Imagine that the country in which you live were a child. Replace the trappings of childhood, and put in their place the laws and actions of nation states. What would you get? Mother P is always interested in her children’s progress.
Chief Justice, pookums, do you have the laws in place to deal with reckless driving on the roads?
“Yes, Momma. Yes, Prime Minister. I passed the Road Traffic Act, which sets limits for driver qualifications, road speed, vehicle licensing, penalties for infractions, and more.”
Why then did the news report a bus carrying children crashed killing four of them, and the driver was speeding, driving recklessly, and had over 100 traffic infractions?
“Good question, PM.”
Pookie? Come here! I want to hear what you have to say about the basement buses….
First-born children may be too uppity, so Momma looks to one of her younger brood.
Oh, goodie. Here comes my bright button education minister. I really want to check something with him before I go off to discuss how my country is doing compared to those in North America. I need to show them that we can do more than run fast, dance slowly, and drink Red Stripe.
Ronnie, honey! Tell me that all of our schools are as good as in America. Just a simple yes will do.
Strangely, the minister scratches the ground like a chicken looking for corn.
“Well, not quite, PM. We have a few shortages in equipment. Some of our schools don’t have enough chairs or tables for the teachers or students.”
The PM strokes her bangs.
In my Jumayka?
“We also have a few schools which don’t have any electricity, and they’ve always been that way.”
Ronnie, dearest. I know you revere tradition, but that’s a little extreme. You mean they have solar power and windmills to give them light? After all, we have so much sunshine, and I know you’re bright, my sunshine.
The minister now scratches his chin, and his face is reddening.
“We plan to expand technology and use of electronics nationwide.”
Momma P ponders this and her hands are pressing on her temples.
“We have lots of very good students, Momma, passing more exams than letters in their names. That’s something! We also know when brown shoes help studies or when black shoes help studies. We also know that khaki helps the mind focus. Of course, we lock the children out of school if they wear the wrong shoes and let them figure out what to do while their parents are at work. That helps their critical thinking skills. We teach!”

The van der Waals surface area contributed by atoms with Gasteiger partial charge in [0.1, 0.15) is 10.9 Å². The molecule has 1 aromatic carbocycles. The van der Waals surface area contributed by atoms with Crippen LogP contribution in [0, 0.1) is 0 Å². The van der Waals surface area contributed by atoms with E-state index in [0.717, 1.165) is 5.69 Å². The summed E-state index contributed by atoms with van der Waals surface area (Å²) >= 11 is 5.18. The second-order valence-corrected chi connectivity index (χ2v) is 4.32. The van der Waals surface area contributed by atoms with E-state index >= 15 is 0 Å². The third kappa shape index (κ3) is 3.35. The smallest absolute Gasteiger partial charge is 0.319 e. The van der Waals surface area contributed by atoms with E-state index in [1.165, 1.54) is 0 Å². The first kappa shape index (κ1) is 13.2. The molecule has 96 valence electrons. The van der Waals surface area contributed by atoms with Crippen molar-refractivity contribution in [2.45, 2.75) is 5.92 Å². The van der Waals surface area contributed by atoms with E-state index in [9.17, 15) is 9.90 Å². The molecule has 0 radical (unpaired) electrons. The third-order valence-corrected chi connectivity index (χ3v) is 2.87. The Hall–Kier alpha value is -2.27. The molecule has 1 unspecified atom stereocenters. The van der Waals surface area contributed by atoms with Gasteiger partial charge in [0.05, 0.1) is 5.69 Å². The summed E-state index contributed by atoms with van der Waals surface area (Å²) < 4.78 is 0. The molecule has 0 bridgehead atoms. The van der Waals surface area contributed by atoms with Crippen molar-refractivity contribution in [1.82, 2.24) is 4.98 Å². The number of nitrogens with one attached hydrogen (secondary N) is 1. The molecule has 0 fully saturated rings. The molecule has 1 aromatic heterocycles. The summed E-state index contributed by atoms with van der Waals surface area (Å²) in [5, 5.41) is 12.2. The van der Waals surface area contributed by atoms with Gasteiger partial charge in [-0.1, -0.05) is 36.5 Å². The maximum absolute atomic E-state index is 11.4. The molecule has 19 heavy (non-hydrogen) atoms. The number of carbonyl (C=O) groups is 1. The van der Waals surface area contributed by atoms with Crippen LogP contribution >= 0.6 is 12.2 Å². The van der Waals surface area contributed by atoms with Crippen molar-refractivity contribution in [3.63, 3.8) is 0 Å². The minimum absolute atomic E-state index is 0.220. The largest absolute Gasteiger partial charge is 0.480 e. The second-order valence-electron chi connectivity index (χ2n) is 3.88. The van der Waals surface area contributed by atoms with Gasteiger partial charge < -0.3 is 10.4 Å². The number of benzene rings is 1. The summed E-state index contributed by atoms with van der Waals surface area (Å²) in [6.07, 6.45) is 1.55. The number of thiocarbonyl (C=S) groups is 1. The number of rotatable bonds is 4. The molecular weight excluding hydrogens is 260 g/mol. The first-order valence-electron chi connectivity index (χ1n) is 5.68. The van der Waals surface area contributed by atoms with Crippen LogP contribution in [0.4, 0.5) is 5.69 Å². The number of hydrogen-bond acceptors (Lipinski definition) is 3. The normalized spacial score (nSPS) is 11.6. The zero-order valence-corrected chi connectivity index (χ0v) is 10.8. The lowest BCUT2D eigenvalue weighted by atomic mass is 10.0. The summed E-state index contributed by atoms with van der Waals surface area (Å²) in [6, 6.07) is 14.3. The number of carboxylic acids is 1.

Portia’s bangs are gripped in her tightly clenched hands. Ronnnnniiieeeee!
“Oh, and don’t forget, we have children who wrote on slates and they will be wizards on iPads. Jamaica to the world?”
Ronnie was heard reciting a verse from Psalm 23 as his kind mother was in the yard finding her favourite broom….
Momma Portia went back inside to fold up some clothes before heading out to work. She caught a glimpse of the apple of her eye, Peter. She could always trust him with the family money. Such a good boy.
Peter, did you count up the shop money?
“Yes, Momma. But, I think Daddy took some to go to buy a flask of rum. Oh, and Miss Ivy asked for some flour but we had none, so I lent her some money. And don’t forget that you asked Ronnie to get new books. So, I gave him the rest.”
So, the money’s counted but we don’t have a cent in the house?
“No, silly mummy. Mr. Grabbe at the bank passed by to look for you and said he would lend us a few dollars till we got back what was owed. Except Daddy’s rum money. Then he called his friend in America to lend us a little bit more because he saw that we had no car and thought buying one would be a good idea. So, we have lots of money!”
Peeta! You will be the death of me.
Peter was just about ready to start shaving and his dimply face began to itch.
“I wonder why Momma sounded so angry,” he said to himself, then went to look for his favourite abacus.